On August 28, the Pune police mounted raids across several cities,taking into custody five civil liberties activists, invoking that dreaded anti-terror law, the Unlawful Activities Prevention Act (UAPA). They were accused of inciting violence in Bhima Koregaon in January, and generally of aiding the banned Maoist party. The police’s swift operation—oiled by a section of the media that flashed dubious letters about a conspiracy, and a lower judiciary that speedily signed transfer remands—has received a jolt for now.
The run of events evoked a sense of déjà vu. Have we not seen a vicious trial by media every time an agency presented its latest arrests as operatives of whichever group was in the home ministry’s favour that season? Have we not seen courts signing blank cheques for investigators—be it extended remands or ignoring signs of custodial torture? The ever-expanding circle of suspects since January, the stubborn refusal by the police to book Hindu right groups involved in the Bhima Koregaon violence, the convenient recoveries of self-incriminating letters—all of it fits the template of arrests made under UAPA.
Who would know better than Arun Ferreira, now under house arrest, saved from the Pune penitentiary by the Supreme Court’s grace? In 2007, he was picked up, accused of conspiring to blow up a monument in Deekshabhoomi in Nagpur. Eventually, 10 more cases were filed against him, including arson, assault, murder and firing on police; one was said to have occurred while he was in jail. A pen drive supposedly recovered from him was the sum of the evidence. He was acquitted after five years in jail.
UAPA lets the Centre criminalise any idea, thought, art or writing that challenges the dominant narratives.
This is how cases under UAPA are registered and prosecuted. Charges multiply. Bail is rarely granted. But it isn’t merely the procedure that blights this law. Passed in 1967 and amended repeatedly, UAPA enables the Centre to declare an association “unlawful” if it is seen as a threat or potential threat to the country’s “sovereignty and integrity”, or is seen as promoting “enmity between different groups”, or for “imputations prejudicial to national integration”—all subjective criteria contingent on the ideology of the government of the day. The ban on the Students’ Islamic Movement of India (SIMI) in 2001 saw arrests of hundreds of Muslim youth across the country for allegedly furthering the group’s activities, and is still a potent weapon to render the community perennially suspect.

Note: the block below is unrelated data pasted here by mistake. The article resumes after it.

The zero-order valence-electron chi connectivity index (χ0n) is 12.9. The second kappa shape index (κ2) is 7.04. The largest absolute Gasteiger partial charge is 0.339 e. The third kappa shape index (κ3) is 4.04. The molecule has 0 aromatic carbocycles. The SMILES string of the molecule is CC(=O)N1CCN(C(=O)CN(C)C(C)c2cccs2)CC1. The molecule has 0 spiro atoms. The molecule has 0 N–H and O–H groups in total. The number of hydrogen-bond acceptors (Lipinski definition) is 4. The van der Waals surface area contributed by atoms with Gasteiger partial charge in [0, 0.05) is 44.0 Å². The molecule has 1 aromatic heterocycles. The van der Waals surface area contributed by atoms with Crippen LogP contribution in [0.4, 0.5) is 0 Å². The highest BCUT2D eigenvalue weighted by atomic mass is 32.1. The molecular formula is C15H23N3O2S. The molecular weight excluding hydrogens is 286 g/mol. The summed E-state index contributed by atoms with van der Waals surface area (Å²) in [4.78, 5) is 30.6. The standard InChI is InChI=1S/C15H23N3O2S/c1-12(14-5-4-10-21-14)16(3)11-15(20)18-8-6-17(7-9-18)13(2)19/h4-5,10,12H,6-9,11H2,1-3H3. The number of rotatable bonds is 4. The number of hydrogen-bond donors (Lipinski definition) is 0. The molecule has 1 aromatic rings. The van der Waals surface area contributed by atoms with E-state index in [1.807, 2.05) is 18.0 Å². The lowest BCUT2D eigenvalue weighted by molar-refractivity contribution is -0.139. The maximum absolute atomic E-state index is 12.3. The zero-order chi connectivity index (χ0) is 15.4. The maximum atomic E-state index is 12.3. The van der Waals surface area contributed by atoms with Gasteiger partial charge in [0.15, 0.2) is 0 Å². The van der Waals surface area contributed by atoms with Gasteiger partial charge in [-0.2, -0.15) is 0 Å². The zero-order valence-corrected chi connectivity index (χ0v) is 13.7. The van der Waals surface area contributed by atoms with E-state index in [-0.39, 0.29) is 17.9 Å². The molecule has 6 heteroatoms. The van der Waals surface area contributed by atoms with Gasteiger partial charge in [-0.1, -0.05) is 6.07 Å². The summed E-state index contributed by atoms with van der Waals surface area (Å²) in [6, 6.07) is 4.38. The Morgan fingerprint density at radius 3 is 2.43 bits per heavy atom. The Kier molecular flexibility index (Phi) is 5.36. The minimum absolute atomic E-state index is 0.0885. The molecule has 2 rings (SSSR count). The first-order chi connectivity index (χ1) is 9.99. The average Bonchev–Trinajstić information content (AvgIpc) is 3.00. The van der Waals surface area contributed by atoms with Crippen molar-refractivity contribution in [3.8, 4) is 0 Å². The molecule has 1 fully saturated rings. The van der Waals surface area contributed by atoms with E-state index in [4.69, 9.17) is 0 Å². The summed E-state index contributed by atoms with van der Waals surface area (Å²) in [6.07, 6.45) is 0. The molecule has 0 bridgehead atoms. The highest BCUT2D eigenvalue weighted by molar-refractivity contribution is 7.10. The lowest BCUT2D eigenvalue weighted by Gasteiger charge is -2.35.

The sections most often invoked—3, 10 and 13—refer not to violence, but to membership of unlawful and terrorist associations. But how to prove membership and participation in an organisation that no longer exists? This is resolved by investigators ‘seizing’ literature of the organisation. In the case of SIMI, in an overwhelming number of cases the evidence centred on copies of the group’s organ, Islamic Movement, all antedating the ban, or pamphlets of programmes held by SIMI when lawful, or photocopies of these, or the same magazine in multiple cases in different cities with a different set of accused!
Under UAPA, the ‘intention’ of the suspect is central in condemning him or her as a terrorist (“whoever does any act with intent to threaten or likely to threaten the unity, integrity, security or sovereignty of India”). ‘Unlawful activity’ defined as “an act or by words, either spoken or written, or by signs or by visible representation or otherwise”, practically grants the government the power to criminalise any idea, thought, art or writing that challenges the dominant narratives of development, governance and social inequality. Commission of violence has thus become peripheral to the charge of terrorism.
It is true that some judicial pronouncements have sought to temper the law’s razor edge by distinguishing between active and passive membership of banned organisations. That hasn’t discouraged prosecutors from citing the accused’s commitment to justice and equality as incriminating evidence, or discouraged the courts from accepting this. So G.N. Saibaba—wheelchair-bound and 90 per cent disabled—has been sentenced to life, mainly for his ideas.
And yet, this was a spectacular operation—a psy-op if ever there was one. The ‘shock-and-awe’ nature of the multi-city raids was meant to force us all into submission, and to congeal the ‘Urban Naxal’ legend in this government’s relentless pursuit of foes. And while the Opposition decries it—rightly—as an attack on dissent, it must itself commit to the repeal of this law, which in the past it created and nourished.
(Manisha Sethi is the author of Kafkaland: Law, Prejudice and Counterterrorism in India.)